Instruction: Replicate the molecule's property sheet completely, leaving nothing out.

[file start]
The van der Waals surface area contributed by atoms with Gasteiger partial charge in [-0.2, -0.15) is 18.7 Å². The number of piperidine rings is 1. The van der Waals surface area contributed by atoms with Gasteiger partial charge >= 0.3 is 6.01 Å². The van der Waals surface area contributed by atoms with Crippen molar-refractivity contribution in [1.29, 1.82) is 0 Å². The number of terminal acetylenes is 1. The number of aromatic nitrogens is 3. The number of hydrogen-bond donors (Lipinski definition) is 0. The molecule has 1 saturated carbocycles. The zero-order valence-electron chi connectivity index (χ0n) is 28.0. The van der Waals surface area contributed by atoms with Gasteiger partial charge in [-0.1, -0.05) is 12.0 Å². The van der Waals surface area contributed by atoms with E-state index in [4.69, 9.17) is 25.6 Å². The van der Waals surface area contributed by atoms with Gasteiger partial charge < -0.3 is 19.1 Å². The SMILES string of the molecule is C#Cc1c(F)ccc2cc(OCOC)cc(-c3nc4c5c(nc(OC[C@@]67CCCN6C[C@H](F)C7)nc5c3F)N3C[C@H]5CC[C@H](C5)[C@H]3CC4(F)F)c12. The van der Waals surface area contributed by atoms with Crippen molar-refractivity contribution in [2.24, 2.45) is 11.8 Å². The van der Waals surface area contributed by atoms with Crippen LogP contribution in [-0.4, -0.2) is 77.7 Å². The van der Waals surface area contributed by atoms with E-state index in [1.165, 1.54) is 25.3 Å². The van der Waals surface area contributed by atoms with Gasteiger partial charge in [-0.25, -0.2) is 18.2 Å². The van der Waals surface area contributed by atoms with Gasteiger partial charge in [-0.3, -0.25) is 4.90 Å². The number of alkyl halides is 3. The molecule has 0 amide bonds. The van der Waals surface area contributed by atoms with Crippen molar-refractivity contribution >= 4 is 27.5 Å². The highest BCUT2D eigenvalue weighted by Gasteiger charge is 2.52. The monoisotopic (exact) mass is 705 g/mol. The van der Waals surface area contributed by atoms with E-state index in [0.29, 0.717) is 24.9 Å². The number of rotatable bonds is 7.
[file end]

The van der Waals surface area contributed by atoms with Gasteiger partial charge in [-0.2, -0.15) is 18.7 Å². The number of piperidine rings is 1. The van der Waals surface area contributed by atoms with Gasteiger partial charge >= 0.3 is 6.01 Å². The van der Waals surface area contributed by atoms with Crippen molar-refractivity contribution in [1.29, 1.82) is 0 Å². The number of terminal acetylenes is 1. The number of aromatic nitrogens is 3. The number of hydrogen-bond donors (Lipinski definition) is 0. The molecule has 1 saturated carbocycles. The zero-order valence-electron chi connectivity index (χ0n) is 28.0. The van der Waals surface area contributed by atoms with Gasteiger partial charge in [-0.1, -0.05) is 12.0 Å². The van der Waals surface area contributed by atoms with E-state index in [4.69, 9.17) is 25.6 Å². The van der Waals surface area contributed by atoms with Gasteiger partial charge < -0.3 is 19.1 Å². The SMILES string of the molecule is C#Cc1c(F)ccc2cc(OCOC)cc(-c3nc4c5c(nc(OC[C@@]67CCCN6C[C@H](F)C7)nc5c3F)N3C[C@H]5CC[C@H](C5)[C@H]3CC4(F)F)c12. The van der Waals surface area contributed by atoms with Crippen molar-refractivity contribution in [2.24, 2.45) is 11.8 Å². The van der Waals surface area contributed by atoms with Crippen LogP contribution in [-0.4, -0.2) is 77.7 Å². The van der Waals surface area contributed by atoms with E-state index in [1.165, 1.54) is 25.3 Å². The van der Waals surface area contributed by atoms with Gasteiger partial charge in [-0.25, -0.2) is 18.2 Å². The van der Waals surface area contributed by atoms with Gasteiger partial charge in [-0.3, -0.25) is 4.90 Å². The number of alkyl halides is 3. The molecule has 0 amide bonds. The van der Waals surface area contributed by atoms with Crippen molar-refractivity contribution >= 4 is 27.5 Å². The highest BCUT2D eigenvalue weighted by Gasteiger charge is 2.52. The monoisotopic (exact) mass is 705 g/mol. The van der Waals surface area contributed by atoms with E-state index in [0.29, 0.717) is 24.9 Å². The number of rotatable bonds is 7.